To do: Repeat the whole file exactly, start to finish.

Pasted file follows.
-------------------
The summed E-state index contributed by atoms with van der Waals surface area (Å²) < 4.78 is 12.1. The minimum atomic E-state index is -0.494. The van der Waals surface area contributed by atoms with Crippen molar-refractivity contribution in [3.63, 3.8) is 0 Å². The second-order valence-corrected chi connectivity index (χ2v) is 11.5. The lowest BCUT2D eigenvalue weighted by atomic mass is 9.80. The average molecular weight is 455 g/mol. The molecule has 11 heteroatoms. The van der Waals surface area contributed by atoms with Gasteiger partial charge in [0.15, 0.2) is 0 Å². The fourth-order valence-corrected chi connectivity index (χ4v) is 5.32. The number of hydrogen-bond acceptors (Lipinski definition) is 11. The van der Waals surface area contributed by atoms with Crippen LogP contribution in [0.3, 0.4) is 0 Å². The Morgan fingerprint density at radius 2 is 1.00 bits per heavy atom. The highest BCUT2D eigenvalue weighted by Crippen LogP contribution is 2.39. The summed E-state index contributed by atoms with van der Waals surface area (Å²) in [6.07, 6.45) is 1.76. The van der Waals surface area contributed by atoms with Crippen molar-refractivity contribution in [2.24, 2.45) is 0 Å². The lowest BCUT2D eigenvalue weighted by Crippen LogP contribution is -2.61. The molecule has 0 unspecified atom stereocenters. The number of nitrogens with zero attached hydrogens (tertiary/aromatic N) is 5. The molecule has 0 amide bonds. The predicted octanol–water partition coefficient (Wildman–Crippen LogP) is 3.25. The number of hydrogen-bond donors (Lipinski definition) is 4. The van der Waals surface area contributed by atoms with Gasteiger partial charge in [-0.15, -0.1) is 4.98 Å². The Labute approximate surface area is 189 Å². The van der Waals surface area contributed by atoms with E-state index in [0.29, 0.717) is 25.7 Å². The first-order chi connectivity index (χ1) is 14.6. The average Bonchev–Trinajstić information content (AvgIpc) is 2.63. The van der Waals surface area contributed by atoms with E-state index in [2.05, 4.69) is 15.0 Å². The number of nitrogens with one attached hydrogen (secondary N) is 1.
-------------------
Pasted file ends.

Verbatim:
The summed E-state index contributed by atoms with van der Waals surface area (Å²) < 4.78 is 12.1. The minimum atomic E-state index is -0.494. The van der Waals surface area contributed by atoms with Crippen molar-refractivity contribution in [3.63, 3.8) is 0 Å². The second-order valence-corrected chi connectivity index (χ2v) is 11.5. The lowest BCUT2D eigenvalue weighted by atomic mass is 9.80. The average molecular weight is 455 g/mol. The molecule has 11 heteroatoms. The van der Waals surface area contributed by atoms with Gasteiger partial charge in [0.15, 0.2) is 0 Å². The fourth-order valence-corrected chi connectivity index (χ4v) is 5.32. The number of hydrogen-bond acceptors (Lipinski definition) is 11. The van der Waals surface area contributed by atoms with Crippen LogP contribution in [0.3, 0.4) is 0 Å². The Morgan fingerprint density at radius 2 is 1.00 bits per heavy atom. The highest BCUT2D eigenvalue weighted by Crippen LogP contribution is 2.39. The summed E-state index contributed by atoms with van der Waals surface area (Å²) in [6.07, 6.45) is 1.76. The van der Waals surface area contributed by atoms with Crippen molar-refractivity contribution in [2.24, 2.45) is 0 Å². The lowest BCUT2D eigenvalue weighted by Crippen LogP contribution is -2.61. The molecule has 0 unspecified atom stereocenters. The number of nitrogens with zero attached hydrogens (tertiary/aromatic N) is 5. The molecule has 0 amide bonds. The predicted octanol–water partition coefficient (Wildman–Crippen LogP) is 3.25. The number of hydrogen-bond donors (Lipinski definition) is 4. The van der Waals surface area contributed by atoms with Gasteiger partial charge in [-0.15, -0.1) is 4.98 Å². The Labute approximate surface area is 189 Å². The van der Waals surface area contributed by atoms with E-state index in [0.29, 0.717) is 25.7 Å². The first-order chi connectivity index (χ1) is 14.6. The average Bonchev–Trinajstić information content (AvgIpc) is 2.63. The van der Waals surface area contributed by atoms with E-state index in [2.05, 4.69) is 15.0 Å². The number of nitrogens with one attached hydrogen (secondary N) is 1.